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Simon Critchley- Ethics, Politics, Subjectivity
Though my personal reservations towards Simon Critchley's philosophy are legion, I cannot deny the merits of this book, which, alongside his Ethics of Deconstruction, is the very finest account of Levinas and Derrida in the English language. I hope Critchley would not take it amiss if I were to say that this is by far the most lucid and perceptive `introduction' to deconstruction that one can purchase. It is very fashionable today to decry deconstruction for its obsolescence/political bankruptcy/complicity with late capital, but Critchley's tenacious insistence on its continued relevance supplies much food for thought.
Beyond this, it is a rousing text, eschewing style for conviction. Critchley is a veritable anomaly, a hard-minded deconstructionist who resists the temptation to engage, as so many of his less-disciplined colleagues do, in elaborate rhetorical enactments of differance. The sobriety of the text, in other words, is matched by Critchley's rigor and intellectual integrity. It is clear throughout that Critchley conceives of deconstruction as a committed ethico-political position, as well as being an interpretive strategy. In fact, one might say that such an ethical commitment requires, as its supplement, a specific mode of reading. This, Critchley feels, is the central aporia of deconstruction, the leap from a primordial ethical commitment to the 'madness' of political decision. Ethics is the primordial, ontological (pre-ontological?) condition of every ontical praxis. Deconstruction, in this sense, is the `Other's decision in me', a practice that is always-already forsworn to an ethical obligation. The absolute anteriority of the Other forms the crux of Critchley's thought, and one might say that this is the problematic that he struggles with in all of his texts.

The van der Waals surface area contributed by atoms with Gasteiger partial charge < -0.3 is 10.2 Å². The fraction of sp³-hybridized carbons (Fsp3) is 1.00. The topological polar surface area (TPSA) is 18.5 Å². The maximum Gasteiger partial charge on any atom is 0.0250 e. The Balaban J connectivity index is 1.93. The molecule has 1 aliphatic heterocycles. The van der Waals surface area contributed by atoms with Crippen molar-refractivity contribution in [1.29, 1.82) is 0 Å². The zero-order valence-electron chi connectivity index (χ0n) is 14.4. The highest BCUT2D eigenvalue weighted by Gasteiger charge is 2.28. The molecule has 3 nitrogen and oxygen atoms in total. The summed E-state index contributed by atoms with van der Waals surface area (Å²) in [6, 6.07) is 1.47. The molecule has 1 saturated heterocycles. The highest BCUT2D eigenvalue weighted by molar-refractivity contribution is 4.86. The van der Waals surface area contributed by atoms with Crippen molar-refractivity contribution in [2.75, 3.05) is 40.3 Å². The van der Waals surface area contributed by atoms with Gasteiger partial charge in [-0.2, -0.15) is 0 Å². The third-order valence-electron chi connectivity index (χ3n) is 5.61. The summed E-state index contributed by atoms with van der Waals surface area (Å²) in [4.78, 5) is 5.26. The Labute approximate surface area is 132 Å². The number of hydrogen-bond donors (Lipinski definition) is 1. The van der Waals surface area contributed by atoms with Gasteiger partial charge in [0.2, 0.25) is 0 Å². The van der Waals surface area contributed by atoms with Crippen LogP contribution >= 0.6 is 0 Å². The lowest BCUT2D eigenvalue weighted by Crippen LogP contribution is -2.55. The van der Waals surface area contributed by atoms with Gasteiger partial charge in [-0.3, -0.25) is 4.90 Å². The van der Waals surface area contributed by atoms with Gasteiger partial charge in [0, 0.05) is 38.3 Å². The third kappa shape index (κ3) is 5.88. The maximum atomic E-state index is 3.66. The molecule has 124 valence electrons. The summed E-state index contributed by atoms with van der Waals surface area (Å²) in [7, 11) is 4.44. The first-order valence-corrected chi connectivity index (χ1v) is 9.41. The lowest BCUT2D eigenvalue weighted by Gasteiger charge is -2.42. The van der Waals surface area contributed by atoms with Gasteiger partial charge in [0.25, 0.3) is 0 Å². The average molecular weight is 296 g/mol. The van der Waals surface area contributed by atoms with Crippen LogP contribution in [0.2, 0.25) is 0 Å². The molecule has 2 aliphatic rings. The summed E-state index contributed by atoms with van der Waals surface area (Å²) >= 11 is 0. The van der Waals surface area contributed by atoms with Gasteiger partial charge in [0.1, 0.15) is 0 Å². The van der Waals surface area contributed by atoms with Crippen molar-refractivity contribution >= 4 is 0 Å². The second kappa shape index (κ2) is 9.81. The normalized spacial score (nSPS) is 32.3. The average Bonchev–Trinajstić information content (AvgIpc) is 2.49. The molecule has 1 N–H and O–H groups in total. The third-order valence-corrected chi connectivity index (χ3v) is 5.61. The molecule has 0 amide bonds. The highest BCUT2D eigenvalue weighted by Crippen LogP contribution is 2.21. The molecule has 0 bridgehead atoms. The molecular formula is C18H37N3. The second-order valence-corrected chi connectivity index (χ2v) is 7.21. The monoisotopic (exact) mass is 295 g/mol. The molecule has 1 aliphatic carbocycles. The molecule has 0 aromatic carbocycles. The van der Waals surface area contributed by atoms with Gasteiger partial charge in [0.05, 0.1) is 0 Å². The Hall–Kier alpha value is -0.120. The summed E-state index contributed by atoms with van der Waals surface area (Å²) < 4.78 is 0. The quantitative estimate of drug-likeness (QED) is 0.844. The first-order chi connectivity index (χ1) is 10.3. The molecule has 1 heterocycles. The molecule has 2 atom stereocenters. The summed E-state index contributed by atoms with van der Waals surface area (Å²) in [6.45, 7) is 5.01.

There are two faces of this book, each of which is the reverse of the other:
1. It maps, in an astonishingly precise way, the applications of deconstructive thought to ethics (which is primordial, pre-ontological and pre-political) and politics (which is post-ethical in the sense that it necessarily follows and is faithful to the infinite ethical demand that summons and necessitates the political decision). In addition to this, the correlations between Levinasian ethics and psychoanalysis- correlations that Slavoj Zizek has repeatedly dismissed- are made clear. I must concede that I have always been slightly perplexed about Zizek's reading of Levinas. Not that I am, in any conceivable way, a Levinasian, but Zizek's assertions that Levinas `domesticates' and `dispossesses' the Neighbour of his/her monstrous, inhuman alterity could not be further from the mark. Critchley's exemplary essay on Levinas and Lacanian trauma is significant in this regard, and his keen paper on Nancy can be read (retroactively) as a rejoinder to Zizek, demonstrating the pre-ontological, non-schematizable character of the Levinasian Other.
However, it must be said that Critchley's reading of Lacan is marred by an uncharacteristic sloppiness- one wishes that he had read Lacan with the same care that he accords to Derrida. Critchley conceives of Lacan's doctrine as being a homogeneous, continuous whole- hence his liberal use of quotes from markedly distinct periods of Lacan's development- rather than a series of abrupt shifts, discontinuities and dislocations. This leads to various confusions concerning the Lacanian Real, as well as a tendency to treat positions that Lacan later abandoned as definitive statements (The Ethics of Psychoanalysis, for example).
2. In his exhaustive account of these applications, Critchley unwittingly reveals their limitations. In his unflinching fidelity to deconstruction, Critchley reproduces all of its deadlocks. In this way, the text contains its own critique (as Derrida would say, it deconstructs itself). Of course, these impasses only become visible when we situate him in the center of ongoing philosophical debates, reading him alongside the likes of Zizek, Badiou, Nancy, Laclau, Mouffe, Ranciere et cetera. We must remember, though, that while Ethics-Politics-Subjectivity is very much the keystone of Critchley's project, presenting the foundational/formal axioms of his thinking, it espouses a position that Critchley no longer advocates- subsequent texts have found him thinking through and struggling with various strands in contemporary thinking.
I recommend that you read Critchley's 'Infinitely Demanding', which finds him grappling with the inherent aporias of deconstructive method/supplementing it with a neo-Gramscian theory of hegemony that is distinct from Laclau and Mouffe's. Following this, watch Critchley's debate/encounter with Badiou at the Slought Foundation, 'Democracy and Disappointment', where he attempts to effect a rapprochement between his philosophy of finitude and Badiou's radical neo-Platonism. The results, I think, are very, very interesting, and I surmise that Critchley's next intervention will be marked/inflected by this encounter.